Lipless crankbaits

Ripping a Lipless Crankbait

Fishing Lures
Anglers can fish the lipless crankbait many different ways and they appeal to all bass species.
Anglers can fish the lipless crankbait in many different ways, and they appeal to all bass species.

The lipless crankbait has been around for decades, and even though it's relatively straightforward, there are plenty of ways to fish them, depending on the conditions.

The loud noise, flashy finishes, and baitfish profile make them one of the most popular lures for today's bass angler. Lipless crankbaits are among the most productive and versatile baits in your box.

No matter how you fish them, they work. The most common way to fish a lipless is pretty straightforward: they can be cast and reeled back to catch fish. The more advanced way to fish them includes imparting more action and trigger strikes when the fish are conditioned to standard retrieves.

Lipless crankbaits can be fished with a 'yo-yo' retrieve or fished along the bottom by lifting and dropping your rod, fishing them around vegetation, and ripping them through the grass. Fishing a lipless crankbait this way will expand your uses of these baits and put more fish in the boat.

Pumping a Lipless or the "Yo-Yo" Retrieve

A blade bait is one of the best lures for when the water cools each fall and winter. The simple metal lure is fished with a lift and drop retrieve as it vibrates up and then falls back to the bottom. The lipless crankbait can do the same thing with the addition of a rattling sound. This fishing method is also called "yo-yoing," the bait as it moves up and down near the bottom, and all of the action is imparted by your rod.

Cast the bait, let it fall to the bottom, and then begin your retrieve. Then lift your rod to get the bait to rise, shimmy, and vibrate and then let it fall back down on a slack line. Many bites will occur right as the lure is lifted from the bottom or right as it starts to fall.

A late-season smallmouth that fell victim to a lipless crankbait fished near the bottom.
A late-season smallmouth that fell victim to a lipless crankbait fished near the bottom.

Like fishing a blade bait, the speed and how fish prefer the bait on a given day will vary greatly. Short and slow movements are best at times, and on other days, the bass like a much more aggressive action and a bait lifted several feet off the bottom. It's best to experiment with different retrieves and actions until you get a feel for what the bass want that day.

Fishing a lipless crankbait works excellent in extreme weather conditions when the fish are not very active, either in hot temperatures or early and late in the year when the water is at its coldest point of the year. This is a great way to get inactive fish to commit to a bait.

Some of the best places to fish a lipless this way are on the ends of points, along deep grass lines, and near any other offshore structure that will hold bass during these periods.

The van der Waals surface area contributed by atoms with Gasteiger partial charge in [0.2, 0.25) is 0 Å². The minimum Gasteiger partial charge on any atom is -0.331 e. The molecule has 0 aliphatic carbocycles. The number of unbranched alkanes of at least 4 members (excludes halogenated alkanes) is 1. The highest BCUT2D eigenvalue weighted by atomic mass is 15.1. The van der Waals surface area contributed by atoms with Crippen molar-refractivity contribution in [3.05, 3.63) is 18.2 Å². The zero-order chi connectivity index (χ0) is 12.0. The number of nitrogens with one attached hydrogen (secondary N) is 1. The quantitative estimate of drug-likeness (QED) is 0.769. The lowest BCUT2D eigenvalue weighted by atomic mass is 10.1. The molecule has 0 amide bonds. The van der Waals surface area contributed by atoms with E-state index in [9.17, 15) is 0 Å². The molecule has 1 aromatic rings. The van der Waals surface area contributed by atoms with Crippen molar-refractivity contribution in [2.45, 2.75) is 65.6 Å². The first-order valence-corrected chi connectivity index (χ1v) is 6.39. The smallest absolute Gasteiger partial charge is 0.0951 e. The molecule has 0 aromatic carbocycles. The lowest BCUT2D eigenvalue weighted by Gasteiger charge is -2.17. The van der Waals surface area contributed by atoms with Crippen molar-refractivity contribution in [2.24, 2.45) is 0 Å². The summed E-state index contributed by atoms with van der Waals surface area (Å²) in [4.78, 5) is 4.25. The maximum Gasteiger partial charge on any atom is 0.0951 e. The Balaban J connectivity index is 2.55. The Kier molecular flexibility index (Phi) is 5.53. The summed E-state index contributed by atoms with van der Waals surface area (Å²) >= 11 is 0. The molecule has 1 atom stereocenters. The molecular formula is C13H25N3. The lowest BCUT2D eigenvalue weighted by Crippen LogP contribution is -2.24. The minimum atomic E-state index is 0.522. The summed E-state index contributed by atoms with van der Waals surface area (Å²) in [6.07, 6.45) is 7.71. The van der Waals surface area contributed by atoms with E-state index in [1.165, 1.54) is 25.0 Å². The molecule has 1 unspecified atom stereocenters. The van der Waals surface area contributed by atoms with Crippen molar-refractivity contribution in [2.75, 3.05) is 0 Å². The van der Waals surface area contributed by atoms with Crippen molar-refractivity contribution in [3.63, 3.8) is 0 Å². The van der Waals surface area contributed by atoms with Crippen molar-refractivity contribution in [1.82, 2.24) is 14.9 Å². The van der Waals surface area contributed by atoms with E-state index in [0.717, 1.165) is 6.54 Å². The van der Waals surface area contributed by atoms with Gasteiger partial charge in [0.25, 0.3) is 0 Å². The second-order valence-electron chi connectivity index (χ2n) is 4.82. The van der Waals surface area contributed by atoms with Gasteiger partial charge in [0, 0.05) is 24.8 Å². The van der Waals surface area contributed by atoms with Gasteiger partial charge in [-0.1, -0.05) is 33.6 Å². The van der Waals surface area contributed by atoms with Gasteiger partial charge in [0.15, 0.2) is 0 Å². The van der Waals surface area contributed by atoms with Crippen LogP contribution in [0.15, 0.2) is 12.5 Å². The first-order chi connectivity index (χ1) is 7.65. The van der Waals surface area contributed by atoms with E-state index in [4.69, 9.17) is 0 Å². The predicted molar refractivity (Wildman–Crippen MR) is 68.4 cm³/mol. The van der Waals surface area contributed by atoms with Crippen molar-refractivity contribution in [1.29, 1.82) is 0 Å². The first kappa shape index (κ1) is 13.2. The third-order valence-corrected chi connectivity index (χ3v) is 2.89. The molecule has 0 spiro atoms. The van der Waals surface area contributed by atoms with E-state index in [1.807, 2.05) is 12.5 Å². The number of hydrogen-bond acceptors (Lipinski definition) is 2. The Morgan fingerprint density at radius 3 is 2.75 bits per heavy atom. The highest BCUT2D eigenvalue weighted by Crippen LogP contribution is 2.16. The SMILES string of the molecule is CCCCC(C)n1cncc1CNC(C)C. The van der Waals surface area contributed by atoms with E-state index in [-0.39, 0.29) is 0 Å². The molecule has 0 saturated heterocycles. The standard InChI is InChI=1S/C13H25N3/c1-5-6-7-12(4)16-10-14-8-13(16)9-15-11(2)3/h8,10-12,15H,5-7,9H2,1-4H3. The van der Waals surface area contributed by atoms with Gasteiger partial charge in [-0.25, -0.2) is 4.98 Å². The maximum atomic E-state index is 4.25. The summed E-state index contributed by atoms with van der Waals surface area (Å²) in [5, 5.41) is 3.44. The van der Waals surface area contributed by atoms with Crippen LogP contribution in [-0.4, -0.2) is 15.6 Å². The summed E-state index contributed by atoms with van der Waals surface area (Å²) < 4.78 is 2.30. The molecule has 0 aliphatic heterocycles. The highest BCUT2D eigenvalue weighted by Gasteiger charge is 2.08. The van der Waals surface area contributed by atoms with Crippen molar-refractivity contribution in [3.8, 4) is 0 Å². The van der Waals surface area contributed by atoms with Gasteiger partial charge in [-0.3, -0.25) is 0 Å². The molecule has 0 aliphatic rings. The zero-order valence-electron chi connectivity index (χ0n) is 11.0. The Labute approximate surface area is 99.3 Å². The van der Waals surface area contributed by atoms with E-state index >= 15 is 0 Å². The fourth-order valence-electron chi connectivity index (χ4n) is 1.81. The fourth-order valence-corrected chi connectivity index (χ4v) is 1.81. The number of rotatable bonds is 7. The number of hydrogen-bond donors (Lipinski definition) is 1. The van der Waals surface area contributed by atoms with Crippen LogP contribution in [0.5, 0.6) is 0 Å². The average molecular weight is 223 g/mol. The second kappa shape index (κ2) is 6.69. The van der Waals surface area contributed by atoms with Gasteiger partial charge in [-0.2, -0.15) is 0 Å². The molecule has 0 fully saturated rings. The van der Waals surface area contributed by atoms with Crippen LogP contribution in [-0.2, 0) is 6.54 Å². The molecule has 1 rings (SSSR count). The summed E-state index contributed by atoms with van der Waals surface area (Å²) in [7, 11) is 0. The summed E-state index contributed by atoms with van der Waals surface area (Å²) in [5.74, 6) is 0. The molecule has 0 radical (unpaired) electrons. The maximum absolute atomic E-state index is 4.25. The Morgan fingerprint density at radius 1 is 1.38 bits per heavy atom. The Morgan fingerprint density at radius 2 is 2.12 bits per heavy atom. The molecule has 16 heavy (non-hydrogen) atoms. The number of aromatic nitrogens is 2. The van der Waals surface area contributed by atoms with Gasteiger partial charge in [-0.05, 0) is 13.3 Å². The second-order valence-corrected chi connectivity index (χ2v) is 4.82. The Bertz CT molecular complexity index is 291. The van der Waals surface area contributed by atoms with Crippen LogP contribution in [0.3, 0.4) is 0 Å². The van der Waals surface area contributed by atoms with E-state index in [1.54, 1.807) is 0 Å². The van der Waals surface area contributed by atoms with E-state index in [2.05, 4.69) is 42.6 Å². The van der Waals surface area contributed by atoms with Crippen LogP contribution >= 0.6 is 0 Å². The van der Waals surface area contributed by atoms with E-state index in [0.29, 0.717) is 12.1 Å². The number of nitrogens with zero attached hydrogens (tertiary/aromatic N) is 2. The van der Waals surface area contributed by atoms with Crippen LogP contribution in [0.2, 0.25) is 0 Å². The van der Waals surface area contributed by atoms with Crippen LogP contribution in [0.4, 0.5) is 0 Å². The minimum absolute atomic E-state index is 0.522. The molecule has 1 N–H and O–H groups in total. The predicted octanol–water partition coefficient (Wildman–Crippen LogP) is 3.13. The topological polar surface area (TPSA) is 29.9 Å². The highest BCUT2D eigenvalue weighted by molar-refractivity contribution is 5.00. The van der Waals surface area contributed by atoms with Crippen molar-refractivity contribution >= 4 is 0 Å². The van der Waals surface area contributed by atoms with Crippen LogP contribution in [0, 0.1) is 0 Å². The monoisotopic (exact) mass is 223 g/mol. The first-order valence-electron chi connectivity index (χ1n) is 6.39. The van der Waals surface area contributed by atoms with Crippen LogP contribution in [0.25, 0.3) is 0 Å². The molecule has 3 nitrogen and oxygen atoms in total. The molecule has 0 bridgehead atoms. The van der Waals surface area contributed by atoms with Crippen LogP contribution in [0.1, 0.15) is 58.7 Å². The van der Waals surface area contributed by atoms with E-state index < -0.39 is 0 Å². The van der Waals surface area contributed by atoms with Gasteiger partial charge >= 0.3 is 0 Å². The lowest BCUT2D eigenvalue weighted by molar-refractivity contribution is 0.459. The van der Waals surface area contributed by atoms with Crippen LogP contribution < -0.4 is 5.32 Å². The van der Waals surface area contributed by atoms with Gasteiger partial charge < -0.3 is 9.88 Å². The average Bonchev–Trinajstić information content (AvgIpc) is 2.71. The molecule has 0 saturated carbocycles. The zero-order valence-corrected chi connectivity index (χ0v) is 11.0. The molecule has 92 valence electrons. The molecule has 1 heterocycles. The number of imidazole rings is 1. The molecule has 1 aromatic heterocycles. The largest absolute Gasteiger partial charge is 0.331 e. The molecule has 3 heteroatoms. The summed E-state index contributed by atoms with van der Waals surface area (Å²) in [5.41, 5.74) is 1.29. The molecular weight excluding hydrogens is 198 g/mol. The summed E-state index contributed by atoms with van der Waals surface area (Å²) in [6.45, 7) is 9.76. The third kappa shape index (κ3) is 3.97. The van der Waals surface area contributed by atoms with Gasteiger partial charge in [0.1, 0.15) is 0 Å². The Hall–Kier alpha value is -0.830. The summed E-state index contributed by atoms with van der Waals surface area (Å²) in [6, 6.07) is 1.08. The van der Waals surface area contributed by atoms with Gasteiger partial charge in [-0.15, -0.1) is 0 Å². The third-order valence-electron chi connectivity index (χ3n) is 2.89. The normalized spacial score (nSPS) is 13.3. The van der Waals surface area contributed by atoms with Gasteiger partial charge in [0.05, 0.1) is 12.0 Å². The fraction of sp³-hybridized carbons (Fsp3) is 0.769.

Ripping Grass

Treble hooks and grass usually don't go together very well, but a lipless crankbait is one exception. They can be fished effectively around grass and perform very well. The trick is getting them to make contact with grass without getting too much wrapped around the treble hooks, which will foul the bait and prevent it from working effectively. It's a balancing act sometimes but offers a way to fish a moving bait near the grass.

As the bait connects with grass, ripping your rod quickly will free much of the grass, and the aggressive action is an excellent trigger for bass in the area. The moment the bait is released from grass is where most strikes occur.

Finding grass edges and scattered vegetation are two key areas to look for when fishing ripping a lipless crankbait. The deep edges of hydrilla, milfoil, and other vegetation are prime areas to fish the technique. The method has become legendary on fisheries such as Lake Guntersville, Alabama because it works so well.

Selecting a Good Ripping Lipless and Gear

No matter the brand, most lipless crankbaits look pretty similar. They come in several different sizes and colors and have flat sides and a relatively oval shape. There is some variation in the rattle sound, finishes, and overall quality, but they all do the same thing.

Ripping a lipless crankbait can be done with any of these lures, but a thinner profile bait adds to the vibration.
Ripping a lipless crankbait can be done with any of these lures, but a thinner profile bait adds to the vibration.

When ripping a lipless, there is some variation as some have much thinner bodies that lend themselves to a slightly different action as they are pulled through grass or in open water. The Storm Arashi Vibe and the Duo Realis G-Fix Vibration Tungsten lipless crankbait are two great choices. Those are two good options, but ripping a lipless crankbait can be done with any lipless crankbait on the market.

Finding the right rod is another critical component, as the rod you use must have a little backbone to rip through grass and fight fish. Standard crankbait rods are not strong enough to handle it, and a baitcast rod seven feet or longer with a medium-heavy or heavy action should do the trick. Pair it with your favorite baitcast reel spooled with 12 to 15-pound fluorocarbon for open water ripping and 15 to 20-pound test fluorocarbon or 40-pound braided line when fishing around the grass.

The lipless crankbait has been around for decades and is still one of the top-producing lures because it works so well. Going beyond the standard retrieve will allow you to fish them in more situations and make them practical tools for you in all seasons. Ripping a lipless crankbait through grass and employing a yo-yo retrieve will give you more options and allow you to fish them year-round.

BassResource may receive a portion of revenues if you make a purchase using a link above.